01 Mar 2023, 13:52
Benjamin Wehrmann

Planned ban on new gas and oil heating sparks dispute within German govt coalition

dpa / BR / Süddeutsche Zeitung

The draft legislation to introduce a de-facto ban on new gas and oil heating systems in Germany starting in 2024 has sparked a dispute within the government coalition and with opposition parties, news agency dpa reports in an article carried by public broadcaster BR. The economy ministry (BMWK) is preparing the step in a draft as part of a promise from the coalition agreement between the Green Party, the Social Democrats (SPD) and the Free Democrats (FDP) to only install new heating systems with a renewable energy share of at least 65 percent in buildings “wherever possible.” However, some experts have said that this amounts to a "de-facto ban" of oil and gas heating systems, which the FDP now criticised. FDP energy politician Michael Kruse called the plans a “wrecking orgy” for fossil heating systems that made no sense ecologically or economically, the Süddeutsche Zeitung reported. Tenants and landlords should not face “disproportionate costs” to fulfil the government’s plans for reforming the heating sector, he argued.

Initially, the target year for making renewables-based heating systems the new norm had been 2025, but the government pulled the target forward in response to the energy crisis. The aim to install mostly heat pumps, district heating, bioenergy and other non-fossil solutions by 2024 is part of the Building Energy Act. If an existing fossil heating system needs to be replaced, there will be a grace period of three years to replace it with a similar system before the mandatory renewables share is applied also for replacements. The use of fossil heating systems will be banned completely by 2045, the year in which Germany aims to have made its economy entirely climate neutral, according to the draft law.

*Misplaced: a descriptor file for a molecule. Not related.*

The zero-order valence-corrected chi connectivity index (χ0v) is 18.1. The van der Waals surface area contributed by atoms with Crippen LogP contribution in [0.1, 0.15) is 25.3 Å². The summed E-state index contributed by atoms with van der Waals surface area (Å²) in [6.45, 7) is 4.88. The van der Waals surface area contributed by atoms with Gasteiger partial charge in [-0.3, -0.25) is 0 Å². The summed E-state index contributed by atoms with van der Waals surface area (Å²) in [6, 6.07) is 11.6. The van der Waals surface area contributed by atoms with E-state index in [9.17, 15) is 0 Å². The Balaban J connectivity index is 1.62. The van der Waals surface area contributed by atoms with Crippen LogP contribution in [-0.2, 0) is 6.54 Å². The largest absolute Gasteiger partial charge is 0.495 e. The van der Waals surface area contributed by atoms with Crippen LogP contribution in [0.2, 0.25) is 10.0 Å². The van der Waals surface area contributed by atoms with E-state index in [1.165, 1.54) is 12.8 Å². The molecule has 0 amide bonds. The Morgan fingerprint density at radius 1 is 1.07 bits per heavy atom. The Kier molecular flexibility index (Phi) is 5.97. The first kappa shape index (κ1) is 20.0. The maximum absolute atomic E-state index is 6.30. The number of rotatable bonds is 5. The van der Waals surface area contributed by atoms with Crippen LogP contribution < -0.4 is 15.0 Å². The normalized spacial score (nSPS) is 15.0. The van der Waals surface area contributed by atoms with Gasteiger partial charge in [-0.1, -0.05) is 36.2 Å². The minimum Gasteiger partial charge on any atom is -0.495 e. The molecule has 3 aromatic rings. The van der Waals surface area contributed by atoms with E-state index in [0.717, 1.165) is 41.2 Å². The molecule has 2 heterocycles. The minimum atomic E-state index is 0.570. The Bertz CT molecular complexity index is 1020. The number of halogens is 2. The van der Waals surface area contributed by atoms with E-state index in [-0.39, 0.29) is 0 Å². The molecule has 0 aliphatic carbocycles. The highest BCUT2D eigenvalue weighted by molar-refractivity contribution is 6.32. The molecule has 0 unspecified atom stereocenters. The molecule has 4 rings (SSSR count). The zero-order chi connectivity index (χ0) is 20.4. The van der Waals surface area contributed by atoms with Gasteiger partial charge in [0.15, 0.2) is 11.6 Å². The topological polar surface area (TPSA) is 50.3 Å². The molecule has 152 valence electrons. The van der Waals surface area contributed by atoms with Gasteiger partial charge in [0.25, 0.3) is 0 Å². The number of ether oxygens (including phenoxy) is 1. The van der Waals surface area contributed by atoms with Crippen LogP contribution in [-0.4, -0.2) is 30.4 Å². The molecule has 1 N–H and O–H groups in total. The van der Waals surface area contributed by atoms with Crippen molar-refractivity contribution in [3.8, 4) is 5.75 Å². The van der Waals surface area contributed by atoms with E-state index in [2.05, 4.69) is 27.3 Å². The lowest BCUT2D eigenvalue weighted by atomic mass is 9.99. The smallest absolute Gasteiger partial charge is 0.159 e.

Economy and climate action minister Robert Habeck (Green Party) said the government should support households ready to change their heating systems financially if necessary. In the coalition treaty, the parties said “as of 2025, all new heating systems have to run on 65 percent renewable energy,” but did not explicitly mention a ban on fossil heating systems. Over 80 percent of Germany’s heating demand is met with fossil fuels, which largely need to be imported, according to a BMWK report. Increasing the share of renewable energy in the heating sector, together with increased energy efficiency, would therefore guarantee security of supply, align with climate targets and help to keep heating affordable, according to the ministry.

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